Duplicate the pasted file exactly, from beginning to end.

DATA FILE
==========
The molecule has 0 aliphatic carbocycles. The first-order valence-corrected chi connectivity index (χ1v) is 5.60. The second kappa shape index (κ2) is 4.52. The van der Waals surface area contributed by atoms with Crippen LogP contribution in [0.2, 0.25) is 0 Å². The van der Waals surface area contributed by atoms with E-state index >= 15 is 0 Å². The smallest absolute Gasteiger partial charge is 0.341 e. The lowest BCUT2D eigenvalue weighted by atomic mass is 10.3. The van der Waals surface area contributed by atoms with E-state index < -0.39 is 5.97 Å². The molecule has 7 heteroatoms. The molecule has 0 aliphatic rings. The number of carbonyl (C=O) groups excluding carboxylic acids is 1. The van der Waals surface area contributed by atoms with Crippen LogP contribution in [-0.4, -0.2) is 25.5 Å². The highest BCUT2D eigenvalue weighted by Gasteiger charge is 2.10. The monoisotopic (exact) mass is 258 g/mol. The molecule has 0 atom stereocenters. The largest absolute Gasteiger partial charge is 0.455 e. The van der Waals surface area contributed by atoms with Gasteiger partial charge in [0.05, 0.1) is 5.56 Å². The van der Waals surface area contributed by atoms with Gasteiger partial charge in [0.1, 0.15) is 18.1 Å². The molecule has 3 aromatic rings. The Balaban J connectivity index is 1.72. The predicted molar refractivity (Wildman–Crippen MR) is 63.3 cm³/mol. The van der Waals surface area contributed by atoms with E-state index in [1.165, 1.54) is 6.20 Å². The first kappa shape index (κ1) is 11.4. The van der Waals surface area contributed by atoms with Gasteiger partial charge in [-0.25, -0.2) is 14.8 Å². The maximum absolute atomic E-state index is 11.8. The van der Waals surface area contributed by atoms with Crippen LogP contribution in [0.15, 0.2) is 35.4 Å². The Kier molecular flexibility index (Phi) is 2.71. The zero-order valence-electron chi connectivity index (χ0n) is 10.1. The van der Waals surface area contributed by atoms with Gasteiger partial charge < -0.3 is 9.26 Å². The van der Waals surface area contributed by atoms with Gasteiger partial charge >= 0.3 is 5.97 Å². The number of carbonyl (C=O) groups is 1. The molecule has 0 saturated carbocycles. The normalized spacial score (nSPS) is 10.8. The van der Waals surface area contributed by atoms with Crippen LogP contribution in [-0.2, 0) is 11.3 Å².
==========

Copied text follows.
The molecule has 0 aliphatic carbocycles. The first-order valence-corrected chi connectivity index (χ1v) is 5.60. The second kappa shape index (κ2) is 4.52. The van der Waals surface area contributed by atoms with Crippen LogP contribution in [0.2, 0.25) is 0 Å². The van der Waals surface area contributed by atoms with E-state index >= 15 is 0 Å². The smallest absolute Gasteiger partial charge is 0.341 e. The lowest BCUT2D eigenvalue weighted by atomic mass is 10.3. The van der Waals surface area contributed by atoms with E-state index < -0.39 is 5.97 Å². The molecule has 7 heteroatoms. The molecule has 0 aliphatic rings. The number of carbonyl (C=O) groups excluding carboxylic acids is 1. The van der Waals surface area contributed by atoms with Crippen LogP contribution in [-0.4, -0.2) is 25.5 Å². The highest BCUT2D eigenvalue weighted by Gasteiger charge is 2.10. The monoisotopic (exact) mass is 258 g/mol. The molecule has 0 atom stereocenters. The largest absolute Gasteiger partial charge is 0.455 e. The van der Waals surface area contributed by atoms with Gasteiger partial charge in [0.05, 0.1) is 5.56 Å². The van der Waals surface area contributed by atoms with Gasteiger partial charge in [0.1, 0.15) is 18.1 Å². The molecule has 3 aromatic rings. The Balaban J connectivity index is 1.72. The predicted molar refractivity (Wildman–Crippen MR) is 63.3 cm³/mol. The van der Waals surface area contributed by atoms with E-state index in [1.165, 1.54) is 6.20 Å². The first kappa shape index (κ1) is 11.4. The van der Waals surface area contributed by atoms with Gasteiger partial charge in [-0.25, -0.2) is 14.8 Å². The maximum absolute atomic E-state index is 11.8. The van der Waals surface area contributed by atoms with Crippen LogP contribution in [0.15, 0.2) is 35.4 Å². The Kier molecular flexibility index (Phi) is 2.71. The zero-order valence-electron chi connectivity index (χ0n) is 10.1. The van der Waals surface area contributed by atoms with Gasteiger partial charge < -0.3 is 9.26 Å². The van der Waals surface area contributed by atoms with Gasteiger partial charge >= 0.3 is 5.97 Å². The number of carbonyl (C=O) groups is 1. The molecule has 0 saturated carbocycles. The normalized spacial score (nSPS) is 10.8. The van der Waals surface area contributed by atoms with Crippen LogP contribution in [-0.2, 0) is 11.3 Å².